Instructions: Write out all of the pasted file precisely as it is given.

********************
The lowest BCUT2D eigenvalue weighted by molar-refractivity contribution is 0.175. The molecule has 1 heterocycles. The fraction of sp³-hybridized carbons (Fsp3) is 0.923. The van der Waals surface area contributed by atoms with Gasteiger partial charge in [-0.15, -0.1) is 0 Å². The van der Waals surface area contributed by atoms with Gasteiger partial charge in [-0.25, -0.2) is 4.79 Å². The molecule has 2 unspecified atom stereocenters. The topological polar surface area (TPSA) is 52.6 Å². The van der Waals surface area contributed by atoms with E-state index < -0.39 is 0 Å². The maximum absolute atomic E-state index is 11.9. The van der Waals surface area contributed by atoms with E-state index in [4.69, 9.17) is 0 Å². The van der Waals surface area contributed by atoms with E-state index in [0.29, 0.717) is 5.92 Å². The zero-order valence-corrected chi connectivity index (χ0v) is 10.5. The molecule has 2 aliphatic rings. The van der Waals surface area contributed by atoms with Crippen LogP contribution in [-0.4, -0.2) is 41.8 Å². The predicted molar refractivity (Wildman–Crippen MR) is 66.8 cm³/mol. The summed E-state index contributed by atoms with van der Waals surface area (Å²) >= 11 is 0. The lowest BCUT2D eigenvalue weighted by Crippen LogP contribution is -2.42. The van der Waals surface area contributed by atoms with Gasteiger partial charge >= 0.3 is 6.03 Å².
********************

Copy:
The lowest BCUT2D eigenvalue weighted by molar-refractivity contribution is 0.175. The molecule has 1 heterocycles. The fraction of sp³-hybridized carbons (Fsp3) is 0.923. The van der Waals surface area contributed by atoms with Gasteiger partial charge in [-0.15, -0.1) is 0 Å². The van der Waals surface area contributed by atoms with Gasteiger partial charge in [-0.25, -0.2) is 4.79 Å². The molecule has 2 unspecified atom stereocenters. The topological polar surface area (TPSA) is 52.6 Å². The van der Waals surface area contributed by atoms with E-state index < -0.39 is 0 Å². The maximum absolute atomic E-state index is 11.9. The van der Waals surface area contributed by atoms with E-state index in [4.69, 9.17) is 0 Å². The van der Waals surface area contributed by atoms with E-state index in [0.29, 0.717) is 5.92 Å². The zero-order valence-corrected chi connectivity index (χ0v) is 10.5. The molecule has 2 aliphatic rings. The van der Waals surface area contributed by atoms with Crippen LogP contribution in [-0.4, -0.2) is 41.8 Å². The predicted molar refractivity (Wildman–Crippen MR) is 66.8 cm³/mol. The summed E-state index contributed by atoms with van der Waals surface area (Å²) >= 11 is 0. The lowest BCUT2D eigenvalue weighted by Crippen LogP contribution is -2.42. The van der Waals surface area contributed by atoms with Gasteiger partial charge >= 0.3 is 6.03 Å².